The ‘Iraq five’ kidnapping, as it became known, was the most serious British hostage crisis since the case of Terry Waite in the 1980s, minus the happy ending. One by one, the bodyguards were murdered. Moore, the sole survivor, was eventually released two years later, at the end of 2009. It was clear, though, that it was the result of a prisoner swap: just a week later, Khazali was transferred from a coalition jail into the custody of the new Iraqi government, which released him immediately.
A prisoner swap is not how Britain chose to describe it at the time. Her Majesty’s government, after all, insists it never makes concessions to terrorist groups, let alone those who have already slaughtered hostages. The official line was that Khazali’s transfer to Iraqi custody was part of a programme to cede judicial control back to Baghdad, which then chose to free him as part of an insurgent amnesty programme. That it happened just days after Moore being freed was all just coincidence, apparently.
Perhaps unsurprisingly, few people bought that line. Not least Moore himself, who later told me that in the final months of his own captivity, Qais’s brother Laith visited him to tell him the prisoner swap would soon be going ahead. A British source very close to the negotiations told me the exchange involved intensive lobbying of the US government, which had wanted Khazali to face proper justice for the murders of the five US soldiers.
True, had Britain stuck rigidly to its ‘no concessions’ rule, Moore might never have come home. But the real scandal of this whole affair lies not in HMG’s moral flexibility, but in what happened after Khazali’s release by the Iraqi government.
Officially, this was supposed to be conditional on the League laying down its arms and entering peaceful politics. Instead, it has embraced a bullet and ballot strategy ever since, contesting elections while remaining fully armed, dangerous and loyal to Tehran.
Khazali holds court in Baghdad, giving interviews about the glory days of fighting the occupation, such as the time his followers shot down a British Lynx helicopter in 2006, killing five soldiers. His gunmen, meanwhile, have also been in Syria helping Iran to defend Bashar al-Assad’s regime. More recently, it has also helped in the fight against Isis in Mosul — a worthy enough act in itself, but one which now gives the group the excuse it needs to keep its weapons.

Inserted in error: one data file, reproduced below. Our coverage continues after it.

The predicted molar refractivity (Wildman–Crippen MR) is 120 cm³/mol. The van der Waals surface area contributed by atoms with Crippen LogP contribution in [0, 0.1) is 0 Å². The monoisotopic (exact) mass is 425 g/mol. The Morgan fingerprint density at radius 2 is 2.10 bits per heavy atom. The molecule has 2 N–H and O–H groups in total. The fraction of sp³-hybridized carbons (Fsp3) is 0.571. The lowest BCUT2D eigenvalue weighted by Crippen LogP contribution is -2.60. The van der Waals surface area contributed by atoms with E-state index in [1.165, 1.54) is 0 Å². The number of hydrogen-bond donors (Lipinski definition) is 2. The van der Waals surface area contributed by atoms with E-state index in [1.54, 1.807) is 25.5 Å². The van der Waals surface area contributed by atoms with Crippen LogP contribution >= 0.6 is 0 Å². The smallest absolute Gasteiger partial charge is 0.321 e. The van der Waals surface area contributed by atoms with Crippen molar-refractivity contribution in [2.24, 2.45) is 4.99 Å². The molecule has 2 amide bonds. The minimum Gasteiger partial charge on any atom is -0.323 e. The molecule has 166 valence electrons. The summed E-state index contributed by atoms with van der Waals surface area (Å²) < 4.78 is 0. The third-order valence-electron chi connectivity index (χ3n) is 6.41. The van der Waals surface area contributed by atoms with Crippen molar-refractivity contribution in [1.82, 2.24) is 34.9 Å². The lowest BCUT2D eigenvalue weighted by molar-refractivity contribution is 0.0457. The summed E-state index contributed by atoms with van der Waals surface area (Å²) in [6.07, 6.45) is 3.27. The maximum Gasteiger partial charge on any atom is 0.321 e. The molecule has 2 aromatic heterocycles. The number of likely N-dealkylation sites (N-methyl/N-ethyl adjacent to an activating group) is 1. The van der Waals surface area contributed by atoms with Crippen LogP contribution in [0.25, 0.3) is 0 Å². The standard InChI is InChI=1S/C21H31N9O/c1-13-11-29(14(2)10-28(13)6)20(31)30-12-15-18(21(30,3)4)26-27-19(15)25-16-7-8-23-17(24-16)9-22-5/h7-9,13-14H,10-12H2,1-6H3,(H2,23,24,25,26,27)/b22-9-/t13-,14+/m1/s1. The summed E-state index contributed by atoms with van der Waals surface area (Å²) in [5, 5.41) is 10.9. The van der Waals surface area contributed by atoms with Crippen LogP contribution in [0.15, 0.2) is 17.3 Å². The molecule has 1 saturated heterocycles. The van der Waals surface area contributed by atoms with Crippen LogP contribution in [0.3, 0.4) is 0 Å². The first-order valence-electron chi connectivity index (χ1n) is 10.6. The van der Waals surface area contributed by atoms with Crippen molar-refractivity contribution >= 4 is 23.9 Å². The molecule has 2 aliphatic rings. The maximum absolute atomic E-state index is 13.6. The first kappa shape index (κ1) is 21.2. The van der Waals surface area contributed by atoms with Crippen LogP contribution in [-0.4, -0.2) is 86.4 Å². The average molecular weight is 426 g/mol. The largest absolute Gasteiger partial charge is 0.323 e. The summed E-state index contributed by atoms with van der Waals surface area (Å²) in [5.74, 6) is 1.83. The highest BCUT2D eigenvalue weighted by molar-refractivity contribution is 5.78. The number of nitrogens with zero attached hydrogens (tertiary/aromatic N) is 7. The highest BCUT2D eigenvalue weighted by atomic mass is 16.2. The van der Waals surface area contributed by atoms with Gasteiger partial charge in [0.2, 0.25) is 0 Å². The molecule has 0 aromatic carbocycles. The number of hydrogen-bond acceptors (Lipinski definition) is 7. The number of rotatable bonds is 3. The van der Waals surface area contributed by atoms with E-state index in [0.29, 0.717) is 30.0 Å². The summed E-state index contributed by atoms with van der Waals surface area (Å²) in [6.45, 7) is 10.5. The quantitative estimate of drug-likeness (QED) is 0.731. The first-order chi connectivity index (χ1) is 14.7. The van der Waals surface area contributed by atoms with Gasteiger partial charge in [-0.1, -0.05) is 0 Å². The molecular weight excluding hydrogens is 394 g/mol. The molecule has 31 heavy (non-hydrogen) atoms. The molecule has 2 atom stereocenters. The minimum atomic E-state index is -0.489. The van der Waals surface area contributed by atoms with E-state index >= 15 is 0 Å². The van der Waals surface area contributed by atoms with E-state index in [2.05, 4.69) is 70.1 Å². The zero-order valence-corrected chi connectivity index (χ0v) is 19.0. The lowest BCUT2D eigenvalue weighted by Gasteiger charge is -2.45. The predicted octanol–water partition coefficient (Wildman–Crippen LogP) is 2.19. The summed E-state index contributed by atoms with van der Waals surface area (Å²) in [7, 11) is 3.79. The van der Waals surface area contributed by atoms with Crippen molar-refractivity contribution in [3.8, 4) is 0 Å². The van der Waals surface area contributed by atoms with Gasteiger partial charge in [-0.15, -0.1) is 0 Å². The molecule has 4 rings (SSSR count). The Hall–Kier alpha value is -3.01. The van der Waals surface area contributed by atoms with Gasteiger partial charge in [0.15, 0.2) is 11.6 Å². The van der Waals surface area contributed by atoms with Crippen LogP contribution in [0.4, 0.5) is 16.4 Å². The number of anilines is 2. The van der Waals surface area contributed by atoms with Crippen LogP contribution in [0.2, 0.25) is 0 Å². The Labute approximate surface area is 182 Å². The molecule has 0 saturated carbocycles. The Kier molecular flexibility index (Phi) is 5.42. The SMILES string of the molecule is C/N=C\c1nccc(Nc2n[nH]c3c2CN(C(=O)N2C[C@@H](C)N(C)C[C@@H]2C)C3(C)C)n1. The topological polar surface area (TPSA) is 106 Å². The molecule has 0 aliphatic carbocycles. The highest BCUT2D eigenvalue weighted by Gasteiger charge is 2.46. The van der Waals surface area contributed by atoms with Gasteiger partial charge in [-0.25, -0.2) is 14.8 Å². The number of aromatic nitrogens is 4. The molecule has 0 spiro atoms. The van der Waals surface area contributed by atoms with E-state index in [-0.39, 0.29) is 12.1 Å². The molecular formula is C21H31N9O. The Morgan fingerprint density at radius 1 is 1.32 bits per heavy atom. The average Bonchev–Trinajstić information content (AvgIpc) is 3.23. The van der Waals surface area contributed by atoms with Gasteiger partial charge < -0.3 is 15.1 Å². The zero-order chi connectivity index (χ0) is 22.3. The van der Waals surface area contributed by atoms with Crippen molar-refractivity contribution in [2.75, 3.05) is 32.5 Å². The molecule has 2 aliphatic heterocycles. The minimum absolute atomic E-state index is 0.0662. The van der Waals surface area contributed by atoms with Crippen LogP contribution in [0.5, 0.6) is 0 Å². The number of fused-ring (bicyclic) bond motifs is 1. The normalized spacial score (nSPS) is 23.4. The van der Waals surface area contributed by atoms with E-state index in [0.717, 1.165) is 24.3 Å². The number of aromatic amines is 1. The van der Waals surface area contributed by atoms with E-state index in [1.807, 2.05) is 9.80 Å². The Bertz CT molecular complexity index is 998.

Why have they been allowed to get away with this? Partly, it’s because Iraq’s regular security forces are simply too weak to compel the Shia militias to disarm. The other reason, though, is that it suits Iran to keep such scary proxies on hand, as shown by last autumn’s massacres of anti-government demonstrators in Tahrir Square.
Not surprisingly, one of the protesters’ demands is an end to the militias like the League, whose offices in several Iraqi cities were attacked during the demonstrations in October. The protesters are part of a new young generation who are sick of a political system where killing and kidnapping can get you what you want. In the case of the Iraq five, it was Britain that was held to ransom. Now, a decade later, it’s the whole of Iraq.
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Colin Freeman is the author of The Curse of the Dulaimi Hotel, about post-war Iraq.